Dailly town centre, KA26 9SB
Start: Dailly town centre, KA26 9SB
End: Daily town centre, KA26 9SB
Distance: 2.5 miles (10.5km)
Download map, route of path also available from: http://www.ayrshirepaths.org.uk/walkdailly.htm (Created by Ayrshire Paths) (Red path on map)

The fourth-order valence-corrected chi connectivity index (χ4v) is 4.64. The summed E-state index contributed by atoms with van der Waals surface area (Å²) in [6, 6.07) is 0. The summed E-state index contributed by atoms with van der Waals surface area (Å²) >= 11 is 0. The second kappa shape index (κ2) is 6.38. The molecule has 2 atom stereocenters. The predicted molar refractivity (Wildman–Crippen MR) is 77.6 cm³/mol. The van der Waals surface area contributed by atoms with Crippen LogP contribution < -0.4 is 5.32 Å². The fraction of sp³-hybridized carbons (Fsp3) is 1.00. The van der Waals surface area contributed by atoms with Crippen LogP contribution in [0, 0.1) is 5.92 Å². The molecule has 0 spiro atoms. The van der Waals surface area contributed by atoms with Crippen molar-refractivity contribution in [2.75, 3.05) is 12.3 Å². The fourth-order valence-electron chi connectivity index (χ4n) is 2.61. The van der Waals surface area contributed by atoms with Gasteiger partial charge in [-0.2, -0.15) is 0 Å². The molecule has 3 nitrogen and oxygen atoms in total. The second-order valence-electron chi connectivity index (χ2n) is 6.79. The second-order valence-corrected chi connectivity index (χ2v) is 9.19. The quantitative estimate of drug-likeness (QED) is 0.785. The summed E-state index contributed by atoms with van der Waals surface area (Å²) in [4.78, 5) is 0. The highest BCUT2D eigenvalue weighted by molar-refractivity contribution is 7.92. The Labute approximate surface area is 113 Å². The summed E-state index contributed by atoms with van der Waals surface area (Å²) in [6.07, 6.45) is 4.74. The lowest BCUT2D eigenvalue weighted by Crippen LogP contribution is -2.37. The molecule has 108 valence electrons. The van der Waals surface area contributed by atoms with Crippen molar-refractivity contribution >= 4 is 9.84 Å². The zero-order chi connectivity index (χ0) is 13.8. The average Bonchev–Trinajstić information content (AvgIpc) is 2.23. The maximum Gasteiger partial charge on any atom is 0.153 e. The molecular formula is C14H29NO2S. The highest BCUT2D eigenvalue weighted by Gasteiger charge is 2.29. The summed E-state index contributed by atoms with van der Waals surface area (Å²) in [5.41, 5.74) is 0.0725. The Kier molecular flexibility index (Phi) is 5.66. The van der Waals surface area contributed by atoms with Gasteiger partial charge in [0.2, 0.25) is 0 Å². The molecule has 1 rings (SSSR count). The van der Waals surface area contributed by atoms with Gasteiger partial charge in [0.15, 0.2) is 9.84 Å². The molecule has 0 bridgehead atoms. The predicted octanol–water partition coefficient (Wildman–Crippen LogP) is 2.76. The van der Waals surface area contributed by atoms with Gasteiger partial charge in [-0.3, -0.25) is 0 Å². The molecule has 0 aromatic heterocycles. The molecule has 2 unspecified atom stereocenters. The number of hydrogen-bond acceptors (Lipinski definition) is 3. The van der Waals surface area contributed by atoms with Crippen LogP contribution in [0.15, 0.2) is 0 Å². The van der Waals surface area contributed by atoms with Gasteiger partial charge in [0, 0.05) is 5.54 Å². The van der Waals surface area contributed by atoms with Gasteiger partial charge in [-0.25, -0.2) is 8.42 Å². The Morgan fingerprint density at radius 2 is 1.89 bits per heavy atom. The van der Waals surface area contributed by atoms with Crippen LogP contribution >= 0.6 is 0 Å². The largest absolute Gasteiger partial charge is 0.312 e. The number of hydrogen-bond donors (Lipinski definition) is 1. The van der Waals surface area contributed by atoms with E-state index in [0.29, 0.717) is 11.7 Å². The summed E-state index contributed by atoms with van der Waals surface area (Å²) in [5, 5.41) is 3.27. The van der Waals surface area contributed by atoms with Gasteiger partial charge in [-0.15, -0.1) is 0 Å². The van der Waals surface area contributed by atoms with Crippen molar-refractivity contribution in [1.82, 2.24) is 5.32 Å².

Barony Hill Walk at Dailly 10.5km. Path Marker Symbol: Oak leaf from the Colliers Oak, where miners used to meet. Leaving the village the route passes Balcamie Farm and climbs towards Barony Hill with views west towards the coast and Ailsa Craig beyond. Ascending the hill the track passes close to Machrikill. This is believed to be the site of a cell or chapel founded in the first century by St Machar. It contains parts of an oval shaped earth enclosure within which are two ancient Christian pedestal stones with sockets for holding crosses. Until recent times Dailly Parish Church was known a St Marcher's Church of Dailly. Crossing the bare hillside the summit of Barony Hill is reached, where there is the opportunity to take in the view and rest on the many oak log seats distributed throughout the walks. It is a joy to walk through Falfarocher Glen following the burn downstream through a marvelous woodland which is the haunt of roe deer, badger and fox. Walking the bank of the Water of Girvan the route passes the now derelict Dalquharran Mansion, which is conspicuous on high ground on the north side of the river. It was built in 1786 to a design by Robert Adam and commissioned by Thomas Kennedy who married Jean Adam, a niece of Robert. Wings were added to the left and right of the house in 1881 pending a royal visit which never took place. In 1936 it opened its doors as Scotland's grandest youth hostel until the war intervened. After re-crossing the river the ruins of the old Dalquhairn Castle can be seen through the woods. The castle dates from the 16th century and was built by a branch of the Kennedy's of Culzean and was acquired by Sir Thomas Kennedy of Kirkhill and Colmonell, an offshoot of the Bargany Kennedy's who held it until 1935. The grounds contain a walled garden, stables and a family graveyard with an obelisk, crosses and chest tombs. T he path now meanders through a riverside wood of predominately sycamore, yew, lime and elm. In spring and early summer snowdrops, daffodils and bluebells carpet the woodland floor. Before reaching the village the path crosses a footbridge (constructed in 2002) over the River Girvan. This artistic designed bridge is the main focus of the paths network around Dailly. The path through the Dalquharran woods to the bridge and from the bridge to the village is suitable for wheelchair access.